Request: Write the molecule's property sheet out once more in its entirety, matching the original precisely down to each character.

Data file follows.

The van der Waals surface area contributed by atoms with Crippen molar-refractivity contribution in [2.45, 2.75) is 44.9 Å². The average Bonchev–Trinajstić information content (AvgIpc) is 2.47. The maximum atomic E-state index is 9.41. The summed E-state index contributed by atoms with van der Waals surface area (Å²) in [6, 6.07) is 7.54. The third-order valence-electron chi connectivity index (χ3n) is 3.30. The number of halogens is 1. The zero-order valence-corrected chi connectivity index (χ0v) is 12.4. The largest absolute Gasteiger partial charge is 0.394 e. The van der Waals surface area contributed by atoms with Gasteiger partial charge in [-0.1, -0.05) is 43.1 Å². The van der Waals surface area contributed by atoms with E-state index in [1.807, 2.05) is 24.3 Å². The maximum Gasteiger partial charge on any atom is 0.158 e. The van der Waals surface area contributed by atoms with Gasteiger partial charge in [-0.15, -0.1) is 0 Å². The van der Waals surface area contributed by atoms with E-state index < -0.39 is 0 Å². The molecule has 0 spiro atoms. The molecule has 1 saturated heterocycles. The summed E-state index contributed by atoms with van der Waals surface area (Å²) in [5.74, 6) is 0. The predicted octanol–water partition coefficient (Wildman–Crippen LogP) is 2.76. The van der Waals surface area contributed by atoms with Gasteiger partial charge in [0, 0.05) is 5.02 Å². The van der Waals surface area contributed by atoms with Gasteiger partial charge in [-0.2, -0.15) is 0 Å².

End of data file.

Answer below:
The van der Waals surface area contributed by atoms with Crippen molar-refractivity contribution in [2.45, 2.75) is 44.9 Å². The average Bonchev–Trinajstić information content (AvgIpc) is 2.47. The maximum atomic E-state index is 9.41. The summed E-state index contributed by atoms with van der Waals surface area (Å²) in [6, 6.07) is 7.54. The third-order valence-electron chi connectivity index (χ3n) is 3.30. The number of halogens is 1. The zero-order valence-corrected chi connectivity index (χ0v) is 12.4. The largest absolute Gasteiger partial charge is 0.394 e. The van der Waals surface area contributed by atoms with Gasteiger partial charge in [-0.1, -0.05) is 43.1 Å². The van der Waals surface area contributed by atoms with E-state index in [1.807, 2.05) is 24.3 Å². The maximum Gasteiger partial charge on any atom is 0.158 e. The van der Waals surface area contributed by atoms with Gasteiger partial charge in [-0.15, -0.1) is 0 Å². The van der Waals surface area contributed by atoms with E-state index < -0.39 is 0 Å². The molecule has 0 spiro atoms. The molecule has 1 saturated heterocycles. The summed E-state index contributed by atoms with van der Waals surface area (Å²) in [5.74, 6) is 0. The predicted octanol–water partition coefficient (Wildman–Crippen LogP) is 2.76. The van der Waals surface area contributed by atoms with Gasteiger partial charge in [0, 0.05) is 5.02 Å². The van der Waals surface area contributed by atoms with Gasteiger partial charge in [-0.2, -0.15) is 0 Å².